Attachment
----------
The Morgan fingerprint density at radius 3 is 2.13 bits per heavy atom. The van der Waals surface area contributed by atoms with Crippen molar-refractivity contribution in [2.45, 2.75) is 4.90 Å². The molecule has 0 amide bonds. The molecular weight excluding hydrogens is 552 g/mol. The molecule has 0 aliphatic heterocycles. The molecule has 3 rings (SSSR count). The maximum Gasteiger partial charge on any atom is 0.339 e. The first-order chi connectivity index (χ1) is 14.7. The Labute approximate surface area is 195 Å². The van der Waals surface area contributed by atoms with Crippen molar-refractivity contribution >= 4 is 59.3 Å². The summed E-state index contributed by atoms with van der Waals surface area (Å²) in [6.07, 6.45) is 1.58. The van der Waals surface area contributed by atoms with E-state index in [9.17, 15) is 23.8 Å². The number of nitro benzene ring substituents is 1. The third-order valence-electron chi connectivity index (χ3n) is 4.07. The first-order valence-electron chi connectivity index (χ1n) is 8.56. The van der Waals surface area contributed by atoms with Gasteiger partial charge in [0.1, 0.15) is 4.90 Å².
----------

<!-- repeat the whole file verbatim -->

The Morgan fingerprint density at radius 3 is 2.13 bits per heavy atom. The van der Waals surface area contributed by atoms with Crippen molar-refractivity contribution in [2.45, 2.75) is 4.90 Å². The molecule has 0 amide bonds. The molecular weight excluding hydrogens is 552 g/mol. The molecule has 0 aliphatic heterocycles. The molecule has 3 rings (SSSR count). The maximum Gasteiger partial charge on any atom is 0.339 e. The first-order chi connectivity index (χ1) is 14.7. The Labute approximate surface area is 195 Å². The van der Waals surface area contributed by atoms with Crippen molar-refractivity contribution >= 4 is 59.3 Å². The summed E-state index contributed by atoms with van der Waals surface area (Å²) in [6.07, 6.45) is 1.58. The van der Waals surface area contributed by atoms with E-state index in [9.17, 15) is 23.8 Å². The number of nitro benzene ring substituents is 1. The third-order valence-electron chi connectivity index (χ3n) is 4.07. The first-order valence-electron chi connectivity index (χ1n) is 8.56. The van der Waals surface area contributed by atoms with Gasteiger partial charge in [0.1, 0.15) is 4.90 Å².